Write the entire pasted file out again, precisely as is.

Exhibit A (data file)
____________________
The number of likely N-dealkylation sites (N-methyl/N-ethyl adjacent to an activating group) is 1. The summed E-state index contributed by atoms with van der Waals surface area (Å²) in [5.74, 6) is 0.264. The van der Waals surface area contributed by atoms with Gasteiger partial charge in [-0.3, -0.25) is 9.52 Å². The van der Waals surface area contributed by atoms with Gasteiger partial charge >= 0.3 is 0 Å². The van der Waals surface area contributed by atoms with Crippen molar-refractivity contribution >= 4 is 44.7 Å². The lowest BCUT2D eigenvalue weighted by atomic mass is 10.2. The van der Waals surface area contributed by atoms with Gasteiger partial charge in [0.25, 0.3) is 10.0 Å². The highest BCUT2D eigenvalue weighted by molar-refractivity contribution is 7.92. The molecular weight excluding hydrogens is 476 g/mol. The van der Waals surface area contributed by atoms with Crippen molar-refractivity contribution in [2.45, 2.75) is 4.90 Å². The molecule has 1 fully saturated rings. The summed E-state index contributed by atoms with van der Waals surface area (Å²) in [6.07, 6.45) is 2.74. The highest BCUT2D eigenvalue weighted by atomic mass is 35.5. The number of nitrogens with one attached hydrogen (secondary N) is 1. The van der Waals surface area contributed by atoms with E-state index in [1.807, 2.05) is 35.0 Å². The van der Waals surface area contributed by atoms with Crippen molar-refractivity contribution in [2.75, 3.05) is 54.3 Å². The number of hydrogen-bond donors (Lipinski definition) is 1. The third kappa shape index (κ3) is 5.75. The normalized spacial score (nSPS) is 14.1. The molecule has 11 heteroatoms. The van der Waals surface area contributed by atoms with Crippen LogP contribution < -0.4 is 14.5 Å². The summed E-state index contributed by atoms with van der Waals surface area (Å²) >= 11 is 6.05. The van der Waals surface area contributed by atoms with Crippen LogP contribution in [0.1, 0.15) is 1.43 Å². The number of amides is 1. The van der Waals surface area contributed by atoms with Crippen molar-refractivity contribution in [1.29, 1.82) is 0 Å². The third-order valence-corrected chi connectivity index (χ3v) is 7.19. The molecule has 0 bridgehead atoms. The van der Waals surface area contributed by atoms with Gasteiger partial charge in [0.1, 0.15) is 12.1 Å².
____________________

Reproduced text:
The number of likely N-dealkylation sites (N-methyl/N-ethyl adjacent to an activating group) is 1. The summed E-state index contributed by atoms with van der Waals surface area (Å²) in [5.74, 6) is 0.264. The van der Waals surface area contributed by atoms with Gasteiger partial charge in [-0.3, -0.25) is 9.52 Å². The van der Waals surface area contributed by atoms with Gasteiger partial charge >= 0.3 is 0 Å². The van der Waals surface area contributed by atoms with Crippen molar-refractivity contribution >= 4 is 44.7 Å². The lowest BCUT2D eigenvalue weighted by atomic mass is 10.2. The van der Waals surface area contributed by atoms with Gasteiger partial charge in [0.25, 0.3) is 10.0 Å². The highest BCUT2D eigenvalue weighted by molar-refractivity contribution is 7.92. The molecular weight excluding hydrogens is 476 g/mol. The van der Waals surface area contributed by atoms with Crippen molar-refractivity contribution in [2.45, 2.75) is 4.90 Å². The molecule has 1 fully saturated rings. The summed E-state index contributed by atoms with van der Waals surface area (Å²) in [6.07, 6.45) is 2.74. The highest BCUT2D eigenvalue weighted by atomic mass is 35.5. The number of nitrogens with one attached hydrogen (secondary N) is 1. The van der Waals surface area contributed by atoms with E-state index in [1.807, 2.05) is 35.0 Å². The van der Waals surface area contributed by atoms with Crippen molar-refractivity contribution in [2.75, 3.05) is 54.3 Å². The number of hydrogen-bond donors (Lipinski definition) is 1. The third kappa shape index (κ3) is 5.75. The normalized spacial score (nSPS) is 14.1. The molecule has 11 heteroatoms. The van der Waals surface area contributed by atoms with Crippen LogP contribution < -0.4 is 14.5 Å². The summed E-state index contributed by atoms with van der Waals surface area (Å²) >= 11 is 6.05. The van der Waals surface area contributed by atoms with Crippen LogP contribution in [0.1, 0.15) is 1.43 Å². The number of amides is 1. The van der Waals surface area contributed by atoms with Crippen molar-refractivity contribution in [1.29, 1.82) is 0 Å². The third-order valence-corrected chi connectivity index (χ3v) is 7.19. The molecule has 0 bridgehead atoms. The van der Waals surface area contributed by atoms with Gasteiger partial charge in [0.1, 0.15) is 12.1 Å².